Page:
Tuesday, February 13, 2007

Commitment: Part of the Problem?

To commit to something means to devote oneself or pledge oneself to the doing of a certain thing. When that term is used it often expresses a desire on the part of the one making the commitment to stand firm for that commitment.

How often Christians use that term to express their relationship to God; "I am a committed Christian." However, in our culture of laxity and drive-thru lifestyles, commitments are often too easily abandoned. If something that is more attractive presents itself, we readily turn our backs on that prior commitment and then commit ourselves to the doing of that other thing.

Commitments are typically made with a few caveats. I commit as long as it does not interfere with soccer practice on Tuesday evenings; I commit as long as it does not cause me to do serious introspection; I commit as long as I can be arbiter of how long the commitment lasts; I commit as long as situations and circumstances do not change; I commit as long as this thing to which I commit brings accolades and lauds of praise; I commit insofar as it does not put me out; I commit as long as it is convenient.

I am persuaded that the Bible really does not teach commitment, at least not our American idealistic understanding of it. Consider:
Then Jesus said to His disciples, "If anyone desires to come after Me, let Him deny Himself, take up His cross, and follow Me." Matthew 16:24
Christ was not calling for commitments. He was calling for absolute surrender. Surrender is purely antithetical in our rugged individualistic lifestyles, our DIY mentalities; yet surrender is exactly what Christ calls for. A commitment presupposes that you can question the thing to which you have made the commitment. Christ demands unflinching obedience.

When Christ said to His disciples that they must take up their crosses, they were not woefully ignorant of what He was asking of them. They had witnessed too many crucifixions for that. They understood that He was calling them to a life of unwavering obedience and absolute surrender to His will for their lives. If He called them to die, then so be it. And they were to find joy in it.

How easily we check out when the going gets tough. We commit to give God our all but when something less than appealing jumps in the way, we head for the hills, checking out on that commitment. Church not going the way you like it, the way you think it ought to? There is another one down the street. That relationship struggling? Go elsewhere. Mentoring that baby Christian not as easy as you thought? The fledgling ministry floundering? Obedience to those commands just too tough? Pastor, do you have your resume in your inside coat pocket?

Perhaps part of the problem is commitment and perhaps it is derived from the fact that commitments are not typically kept. Perhaps it is that one commitment leads to another commitment which leads to over-commitment and then the weary, overzealous Christian flames out underneath the burden of keeping all these commitments. These things are not a sign that one's life is surrendered to the lordship and authority of Christ.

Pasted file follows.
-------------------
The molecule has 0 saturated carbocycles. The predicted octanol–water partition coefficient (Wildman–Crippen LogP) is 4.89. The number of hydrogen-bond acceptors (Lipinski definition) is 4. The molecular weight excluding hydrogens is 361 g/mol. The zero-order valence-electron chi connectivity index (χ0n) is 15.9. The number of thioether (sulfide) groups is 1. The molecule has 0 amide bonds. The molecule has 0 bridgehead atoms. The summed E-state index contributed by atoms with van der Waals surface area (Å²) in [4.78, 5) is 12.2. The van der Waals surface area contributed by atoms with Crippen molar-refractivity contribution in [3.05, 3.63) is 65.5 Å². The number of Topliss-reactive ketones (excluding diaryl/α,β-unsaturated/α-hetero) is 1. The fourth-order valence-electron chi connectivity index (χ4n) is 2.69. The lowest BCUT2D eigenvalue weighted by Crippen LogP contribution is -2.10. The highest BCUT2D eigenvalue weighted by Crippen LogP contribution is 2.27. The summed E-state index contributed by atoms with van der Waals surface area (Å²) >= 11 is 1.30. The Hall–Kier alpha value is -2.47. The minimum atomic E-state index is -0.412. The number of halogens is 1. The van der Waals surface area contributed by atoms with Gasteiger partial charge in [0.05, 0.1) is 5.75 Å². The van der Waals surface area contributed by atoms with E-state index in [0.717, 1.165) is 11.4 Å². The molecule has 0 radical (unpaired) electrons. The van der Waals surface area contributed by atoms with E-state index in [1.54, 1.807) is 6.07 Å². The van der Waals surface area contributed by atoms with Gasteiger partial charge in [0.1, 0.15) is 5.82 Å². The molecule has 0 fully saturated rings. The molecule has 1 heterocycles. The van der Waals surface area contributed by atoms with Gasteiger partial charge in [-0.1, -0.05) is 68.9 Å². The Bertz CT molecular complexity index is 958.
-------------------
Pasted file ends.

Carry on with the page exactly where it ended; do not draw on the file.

Here is an idea: tell them "no" and then see what happens.

Christ did not commit Himself to the cross. He was surrendered to it. His Father's will is what held sway over Him; not some mealy-mouthed commitment. That is why He prayed in the Garden of Gethsemane, "Lord, not My will, but Your will be done." As long as Christians remain committed and not surrendered, their lives will bear little or no spiritual fruit. Surrender is what produces the fruit that remains.

Commitments do not carry you through the tough times. Commitments weigh you down even further, like a millstone around the neck. But to be surrendered to the Lordship of Christ even the difficult times bring joy because you then completely understand that this thing (you fill in the blank) can be worked out for your good. Surrender also gives you the faith to stand firm even if that thing does not work out for your good.

Consider that Sunday School favorite, the story of Hananiah, Mishael, and Azariah. They refused to bow down to an image of gold. They answered and said to King Nebuchadnezzar,
"We have no need to answer you in this matter. If that is the case, our God whom we serve is able to deliver us form the burning fiery furnace, and He will deliver us from your hand, O king. But if not, let it be known to you, O king, that we do not serve your gods, nor will we worship the gold image which you have set up." Daniel 3:17-18
Commitment just says "but." Surrender says "but if not."


Cameron Cloud said...

How true! Our culture has a commitment of convenience. Qualified commitment is not true commitment and certainly not surrender. The verse from Daniel challenges me every time I read it.

Good thoughts.

Geoff Baggett said...

Great post. It reminds me of the old story of the involvement of the chicken and the pig in breakfast. The chicken was going to make a convenient contribution (the egg), but the pig was going have to be completely committed! :)

Les Puryear said...

Amen and Amen!


Tony said...

Thanks guys, for the words of encouragement.

Les, always glad to have you in the amen corner!